Secondly, consider the problem of fraud and identity theft. Your personal information, bank account details, online passwords and other such things are very much in demand from online criminals. Would anyone possessed of even a modicum of common sense suggest that you should store these details openly and in plain view? Of course not, they are kept private and with good reason.
Thirdly, the person asking is often considered to be a representative of the authorities. Now, why wouldn’t you hand over this information to them? Well, they’re just human, far from perfect and information gathered can be misplaced. Consider the very serious lapses of data security that have happened in recent years, like laptops and memory sticks left in taxis, etc.
Fourthly, it’s not just individuals, but companies too. How many companies would give up all their secrets? Suppose we asked a Managing Director to post the company’s customer list on their website along with invoicing details for each customer. What about research details for new products or details of sales leads? How many do you think would agree to publicise any of this?
The truth is that we all have a lot more to worry about than Big Brother. Speaking as someone who works in IT, I will now don my business hat for a minute. If you resell or scrap an old computer, do you make sure that the hard drive is properly wiped? You should, because your personal information can still be recovered by a fraudster. If a PC is sent for repair, then I can guarantee you that there are many PC techs out there who will consider it their right to a copy of your MP3 purchases. All of this should worry you. This is why things like encryption, drive wiping and other security practices should be more widespread. The concern about electronic privacy isn’t about having something to hide; it’s about basic data hygiene practices, fraud protection and peace of mind. I’d like to close the post with a few of links that I think are relevant, one of them highly topical.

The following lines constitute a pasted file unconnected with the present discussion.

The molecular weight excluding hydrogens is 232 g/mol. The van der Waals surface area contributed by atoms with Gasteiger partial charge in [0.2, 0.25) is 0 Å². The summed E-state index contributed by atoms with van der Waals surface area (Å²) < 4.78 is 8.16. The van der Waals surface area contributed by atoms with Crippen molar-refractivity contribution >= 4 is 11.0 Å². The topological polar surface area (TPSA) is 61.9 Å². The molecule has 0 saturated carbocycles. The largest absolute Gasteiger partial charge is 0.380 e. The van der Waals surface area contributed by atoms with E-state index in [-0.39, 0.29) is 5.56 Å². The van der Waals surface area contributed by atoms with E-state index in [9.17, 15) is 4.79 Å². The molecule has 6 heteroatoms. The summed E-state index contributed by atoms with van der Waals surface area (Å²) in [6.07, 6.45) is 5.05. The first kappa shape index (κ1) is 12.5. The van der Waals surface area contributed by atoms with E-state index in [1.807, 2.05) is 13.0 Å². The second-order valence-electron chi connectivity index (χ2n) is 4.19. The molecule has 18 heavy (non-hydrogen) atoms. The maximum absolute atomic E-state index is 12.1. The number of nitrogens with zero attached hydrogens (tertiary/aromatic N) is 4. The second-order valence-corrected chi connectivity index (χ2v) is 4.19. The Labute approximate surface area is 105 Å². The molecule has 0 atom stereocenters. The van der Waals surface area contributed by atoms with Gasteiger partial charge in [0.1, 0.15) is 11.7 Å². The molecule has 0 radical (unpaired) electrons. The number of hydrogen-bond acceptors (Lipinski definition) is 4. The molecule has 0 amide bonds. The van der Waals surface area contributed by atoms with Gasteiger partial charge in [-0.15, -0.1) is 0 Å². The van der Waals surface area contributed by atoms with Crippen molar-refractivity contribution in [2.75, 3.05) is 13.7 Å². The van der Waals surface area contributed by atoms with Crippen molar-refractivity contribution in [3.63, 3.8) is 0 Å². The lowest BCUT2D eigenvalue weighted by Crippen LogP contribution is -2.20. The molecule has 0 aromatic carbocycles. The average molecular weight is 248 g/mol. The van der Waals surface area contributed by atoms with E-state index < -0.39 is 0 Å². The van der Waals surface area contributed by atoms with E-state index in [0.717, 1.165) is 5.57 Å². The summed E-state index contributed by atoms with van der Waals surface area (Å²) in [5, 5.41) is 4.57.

Various pieces of software and plugins to help protect your online privacy.
The blog of Michael Horowitz, this is well worth a read.
The website of the security researcher Steve Gibson, this has some great tools.